Ready player one, p.26
Ready Player One, p.26Ernest Cline
The dropcop working on my door finished cutting his hole. The smoking circle of metal fell to the floor with a heavy metallic boom that made me jump in my chair.
As the welder stepped back, another dropcop stepped forward and used a small canister to spray some sort of freezing foam around the edge of the hole, cooling off the metal so they wouldn’t burn themselves when they crawled inside. Which was what they were about to do.
“Clear!” one of them shouted from out in the hallway. “No visible weapons!”
One of the stun-gun wielding dropcops climbed through the hole first. Suddenly, he was standing right in front of me, his weapon leveled at my face.
“Don’t move!” he shouted. “Or you get the juice, understand?”
I nodded that yes, I understood. It occurred to me then that this cop was the first visitor I’d ever had in my apartment in all the time I’d lived there.
The second dropcop to crawl inside wasn’t nearly as polite. Without a word, he walked over and jammed a ball gag in my mouth. This was standard procedure, because they didn’t want me to issue any more voice commands to my computer. They needn’t have bothered. The moment the first dropcop had entered my apartment, an incendiary device had detonated inside my computer. It was already melting to slag.
When the dropcop finished strapping on the ball gag, he grabbed me by the exoskeleton of my haptic suit, yanked me out of my haptic chair like a rag doll, and threw me on the floor. The other dropcop hit the kill switch that opened my WarDoor, and the last two dropcops rushed in, followed by Wilson the suit.
I curled into a ball on the floor and closed my eyes. I started to shake involuntarily. I tried to prepare myself for what I knew was about to happen next.
They were going to take me outside.
“Mr. Lynch,” Wilson said, smiling. “I hereby place you under corporate arrest.” He turned to the dropcops. “Tell the repo team to come on up and clear this place out.” He glanced around the room and noticed the thin line of smoke now pouring out of my computer. He looked at me and shook his head. “That was stupid. We could have sold that computer to help pay down your debt.”
I couldn’t reply around the ball gag, so I just shrugged and gave him the finger.
They tore off my haptic suit and left it for the repo team. I was totally naked underneath. They gave me a disposable slate-gray jumpsuit to put on, with matching plastic shoes. The suit felt like sandpaper, and it began to make me itch as soon as I put it on. They’d cuffed my hands, so it wasn’t easy to scratch.
They dragged me out into the hall. The harsh fluorescents sucked the color out of everything and made it look like an old black-and-white film. As we rode the elevator down to the lobby, I hummed along with the Muzak as loudly as I could, to show them I wasn’t afraid. When one of the dropcops waved his stun gun at me, I stopped.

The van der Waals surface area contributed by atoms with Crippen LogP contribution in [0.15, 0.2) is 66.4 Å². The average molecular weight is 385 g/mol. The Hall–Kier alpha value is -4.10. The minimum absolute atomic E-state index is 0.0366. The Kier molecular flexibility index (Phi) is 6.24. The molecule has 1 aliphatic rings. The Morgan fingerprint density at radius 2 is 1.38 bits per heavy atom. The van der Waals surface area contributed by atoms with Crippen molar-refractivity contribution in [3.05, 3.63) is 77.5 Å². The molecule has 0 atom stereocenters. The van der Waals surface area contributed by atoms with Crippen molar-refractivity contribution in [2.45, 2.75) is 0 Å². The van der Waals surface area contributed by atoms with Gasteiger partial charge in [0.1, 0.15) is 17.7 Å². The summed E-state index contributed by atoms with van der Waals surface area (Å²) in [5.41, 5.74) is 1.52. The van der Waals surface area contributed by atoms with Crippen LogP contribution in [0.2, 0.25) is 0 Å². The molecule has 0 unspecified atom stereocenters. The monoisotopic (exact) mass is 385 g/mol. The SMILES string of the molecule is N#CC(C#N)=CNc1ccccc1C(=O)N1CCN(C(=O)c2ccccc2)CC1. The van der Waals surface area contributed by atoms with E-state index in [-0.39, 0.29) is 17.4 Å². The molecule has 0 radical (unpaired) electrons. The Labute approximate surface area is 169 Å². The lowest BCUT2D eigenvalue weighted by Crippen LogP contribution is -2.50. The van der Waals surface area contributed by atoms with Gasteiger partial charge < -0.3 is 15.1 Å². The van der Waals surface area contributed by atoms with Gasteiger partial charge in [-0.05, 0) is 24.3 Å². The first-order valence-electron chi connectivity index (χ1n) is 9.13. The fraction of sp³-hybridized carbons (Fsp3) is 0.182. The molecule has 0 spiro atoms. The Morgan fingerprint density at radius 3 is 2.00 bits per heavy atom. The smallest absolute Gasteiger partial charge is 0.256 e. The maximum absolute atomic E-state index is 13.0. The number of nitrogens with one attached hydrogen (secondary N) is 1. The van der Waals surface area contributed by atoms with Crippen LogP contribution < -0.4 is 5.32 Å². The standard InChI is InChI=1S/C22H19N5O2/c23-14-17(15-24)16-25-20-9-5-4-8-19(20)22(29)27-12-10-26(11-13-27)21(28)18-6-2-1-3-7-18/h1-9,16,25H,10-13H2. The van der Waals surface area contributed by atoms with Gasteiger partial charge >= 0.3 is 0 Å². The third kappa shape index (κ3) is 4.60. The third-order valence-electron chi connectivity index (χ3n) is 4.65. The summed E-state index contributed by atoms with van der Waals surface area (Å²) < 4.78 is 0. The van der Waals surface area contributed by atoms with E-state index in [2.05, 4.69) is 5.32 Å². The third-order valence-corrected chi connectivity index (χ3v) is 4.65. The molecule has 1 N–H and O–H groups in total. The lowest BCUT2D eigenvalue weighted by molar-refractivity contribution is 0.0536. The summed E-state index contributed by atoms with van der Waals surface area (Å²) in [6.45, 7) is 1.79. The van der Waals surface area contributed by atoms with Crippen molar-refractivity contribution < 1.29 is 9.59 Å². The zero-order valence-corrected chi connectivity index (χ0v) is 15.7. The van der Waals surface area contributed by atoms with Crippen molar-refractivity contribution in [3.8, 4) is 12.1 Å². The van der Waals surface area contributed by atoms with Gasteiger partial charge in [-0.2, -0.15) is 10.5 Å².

They put a hooded winter coat on me in the lobby. They didn’t want me catching pneumonia now that I was company property. A human resource. Then they led me outside, and sunlight hit my face for the first time in over half a year.
It was snowing, and everything was covered in a thin layer of gray ice and slush. I didn’t know what the temperature was, but I couldn’t remember ever feeling so cold. The wind cut right to my bones.
They herded me over to their transport truck. Two new indents already sat in the back, strapped into plastic seats, both wearing visors. People they’d arrested earlier that morning. The dropcops were like garbage collectors, making their daily rounds.
The indent on my right was a tall, thin guy, probably a few years older than me. He looked like he might be suffering from malnutrition. The other indent was morbidly obese, and I couldn’t be sure of the person’s gender. I decided to think of him as male. His face was obscured by a mop of dirty blond hair, and something that looked like a gas mask covered his nose and mouth. A thick black tube ran from the mask down to a nozzle on the floor. I wasn’t sure of its purpose until he lurched forward, drawing his restraints tight, and vomited into the mask. I heard a vacuum activate, sucking the indent’s regurgitated Oreos down the tube and into the floor. I wondered if they stored it in an external tank or just dumped it on the street. Probably a tank. IOI would probably have his vomit analyzed and put the results in his file.
“You feel sick?” one of the dropcops asked as he removed my ball gag. “Tell me now and I’ll put a mask on you.”
“I feel great,” I said, not very convincingly.
“OK. But if I have to clean up your puke, I’ll make sure you regret it.”
They shoved me inside and strapped me down directly across from the skinny guy. Two of the dropcops climbed into the back with us, stowing their plasma welders in a locker. The other two slammed the rear doors and climbed into the cab up front.
As we pulled away from my apartment complex, I craned my neck to look through the transport’s tinted rear windows, up at the building where I’d lived for the past year. I was able to spot my window up on the forty-second floor, because of its spray-painted black glass. The repo team was probably already up there by now. All of my gear was being disassembled, inventoried, tagged, boxed, and prepared for auction. Once they finished emptying out my apartment, custodial bots would scour and disinfect it. A repair crew would patch the outer wall and replace the door. IOI would be billed, and the cost of the repairs would be added to my outstanding debt to the company.
By midafternoon, the lucky gunter who was next on the apartment building’s waiting list would get a message informing him that a unit had opened up, and by this evening, the new tenant would probably already be moved in. By the time the sun went down, all evidence that I’d ever lived there would be totally erased.